Putting the pieces back together after such a tumultuous stretch seemed like an impossible task for any head coach, but for Willard it was merely the latest in a long line of unforeseen problems that he'd been tasked with fixing. He had hired a new strength and conditioning coach in 2013 to help curb the injury plague, he had successfully pleaded with the school to improve the program's facilities, and he bounced back from the Wilbut/Carr fiasco by landing one of the nation's top recruiting classes in 2014.

In the wake of the fiasco that ended last season, Willard opted to stand by his talented freshman class and hope that they would morph into a group with both the ability and maturity to turn the program back into a Big East contender. Despite being picked to finish seventh in the league before the season, Willard appeared oddly calm and confident about his still-youthful team at the conference's media day back in October.

"I'm the most relaxed I've been because I've been able to yell every day," Willard said. "Last year, they were so young and we had so many new guys that I couldn't scream at them, I couldn't yell. Now if you ask them, it's great. Every play, it's like, blow the whistle, yell, scream, it's great."

Whitehead has been fantastic, averaging a team-best 16.9 points and 5.0 assists per game in a sophomore campaign that could very well end in first team All-Big East honors. His three classmates -- Khadeen Carrington, Desi Rodriguez and Angel Delgado -- are all scoring in double figures as well, and have generated some NBA buzz behind their own names.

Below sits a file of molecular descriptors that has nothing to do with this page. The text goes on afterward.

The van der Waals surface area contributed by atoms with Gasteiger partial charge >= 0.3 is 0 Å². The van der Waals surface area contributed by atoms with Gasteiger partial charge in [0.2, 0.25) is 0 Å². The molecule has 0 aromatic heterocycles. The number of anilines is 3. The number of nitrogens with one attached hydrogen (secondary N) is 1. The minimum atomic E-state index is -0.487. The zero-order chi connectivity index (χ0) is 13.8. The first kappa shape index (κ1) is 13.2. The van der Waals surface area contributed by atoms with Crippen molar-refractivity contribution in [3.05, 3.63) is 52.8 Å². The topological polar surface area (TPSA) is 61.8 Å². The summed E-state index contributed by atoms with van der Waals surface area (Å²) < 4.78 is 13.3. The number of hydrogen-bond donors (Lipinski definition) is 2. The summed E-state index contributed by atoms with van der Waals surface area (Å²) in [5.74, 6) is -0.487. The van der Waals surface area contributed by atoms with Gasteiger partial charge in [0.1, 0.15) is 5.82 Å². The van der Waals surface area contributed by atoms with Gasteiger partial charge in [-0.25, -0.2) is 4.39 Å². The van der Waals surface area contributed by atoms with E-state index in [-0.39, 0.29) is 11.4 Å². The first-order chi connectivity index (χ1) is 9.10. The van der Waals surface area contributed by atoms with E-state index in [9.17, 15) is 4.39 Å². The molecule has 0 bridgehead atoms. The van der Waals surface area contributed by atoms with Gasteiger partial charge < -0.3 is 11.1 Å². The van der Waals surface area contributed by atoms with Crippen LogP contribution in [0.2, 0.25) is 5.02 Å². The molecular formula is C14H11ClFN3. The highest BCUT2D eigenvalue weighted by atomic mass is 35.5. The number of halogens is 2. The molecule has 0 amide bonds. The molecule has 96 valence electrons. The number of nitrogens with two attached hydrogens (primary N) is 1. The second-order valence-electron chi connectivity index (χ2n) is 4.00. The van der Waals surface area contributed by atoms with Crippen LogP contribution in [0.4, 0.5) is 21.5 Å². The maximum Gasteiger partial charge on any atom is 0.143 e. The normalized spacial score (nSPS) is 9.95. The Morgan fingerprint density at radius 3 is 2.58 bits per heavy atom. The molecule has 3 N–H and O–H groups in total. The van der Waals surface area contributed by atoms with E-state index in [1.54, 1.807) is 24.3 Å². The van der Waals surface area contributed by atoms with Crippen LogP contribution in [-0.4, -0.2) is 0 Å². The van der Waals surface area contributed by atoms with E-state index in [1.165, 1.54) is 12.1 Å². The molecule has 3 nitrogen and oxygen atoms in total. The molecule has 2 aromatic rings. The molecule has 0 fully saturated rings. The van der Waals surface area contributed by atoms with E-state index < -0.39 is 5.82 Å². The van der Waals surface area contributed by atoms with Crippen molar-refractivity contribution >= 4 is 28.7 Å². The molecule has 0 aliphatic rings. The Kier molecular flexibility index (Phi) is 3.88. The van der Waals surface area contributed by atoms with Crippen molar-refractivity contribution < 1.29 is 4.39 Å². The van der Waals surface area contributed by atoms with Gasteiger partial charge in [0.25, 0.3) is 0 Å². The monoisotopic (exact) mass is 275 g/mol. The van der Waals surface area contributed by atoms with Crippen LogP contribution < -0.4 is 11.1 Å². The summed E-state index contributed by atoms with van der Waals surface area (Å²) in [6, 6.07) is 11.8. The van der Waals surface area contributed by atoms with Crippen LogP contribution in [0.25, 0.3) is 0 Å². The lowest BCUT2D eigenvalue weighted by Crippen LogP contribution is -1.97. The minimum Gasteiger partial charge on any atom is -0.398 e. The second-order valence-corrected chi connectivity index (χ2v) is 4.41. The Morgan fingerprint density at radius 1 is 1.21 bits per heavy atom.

Now, with everyone seeming to finally be on the same page, the final and most important pieces of the puzzle (on-court results) are being snapped into place.

Sunday's signature victory marked the first time that Seton Hall has knocked off a top-five opponent since 2004. Perhaps more importantly, it was the Pirates' eighth win in their last nine games, a trend that represents the total antithesis of what the program's fans have come to expect in recent years when the calendar inches toward March. It's also a trend that has to make athletic director Patrick Lyons as happy as anyone in New Jersey.

Lyons made the risky decision to give Willard a one-year reprieve for a number of reasons. First, he saw the promise of the talented rising sophomore class headlined by Whitehead. Second, he had seen no progress from the program's seemingly endless five-year cycle of hiring and firing head basketball coaches. Finally, and perhaps most importantly, the end of the Bobby Gonzalez era had left Seton Hall stressing the importance of image rehabilitation and doing everything the right way when he hired Willard. With the coach going above and beyond to keep up his end of that bargain, what kind of an example would Lyons be setting if he gave him the boot for reasons that failed to extend beyond the basketball court?

Despite facing as much bad luck as any head coach in Division-I, Willard always managed to keep things together, even if he had to use duct tape. He's also accomplished that without relenting to the pressure of any of the many voices around him. Take, for example, the events of last spring.

In May, Seton Hall made national headlines when he alleged that he was fired by the university for a pro-LGBT post on Facebook. That same month, Willard brought in graduate transfer Derrick Gordon, the first openly gay player in NCAA men's basketball. Willard dismissed the enormity of the move at the time, saying simply that his team needed experience and a defensive-minded guard, a pair of attributes that Gordon could provide. Still, an expected firestorm followed the news, and the heat was felt most by the head coach whose seat was already a notch or two above warm.

On Sunday, Gordon was the lone Seton Hall player honored on senior day. He received a standing ovation from the home crowd and was mobbed by his teammates at mid-court.

It was the first victory in a day that wound up including Willard's biggest win to date as a head coach.

For the first time since 2006, Selection Sunday will be a day of "when and where" questions instead of talks of "if" for Seton Hall. For a head coach and a program that have been through as much doubt and controversy as any over the past decade, they'll surely enjoy the comfort that comes with that certainty.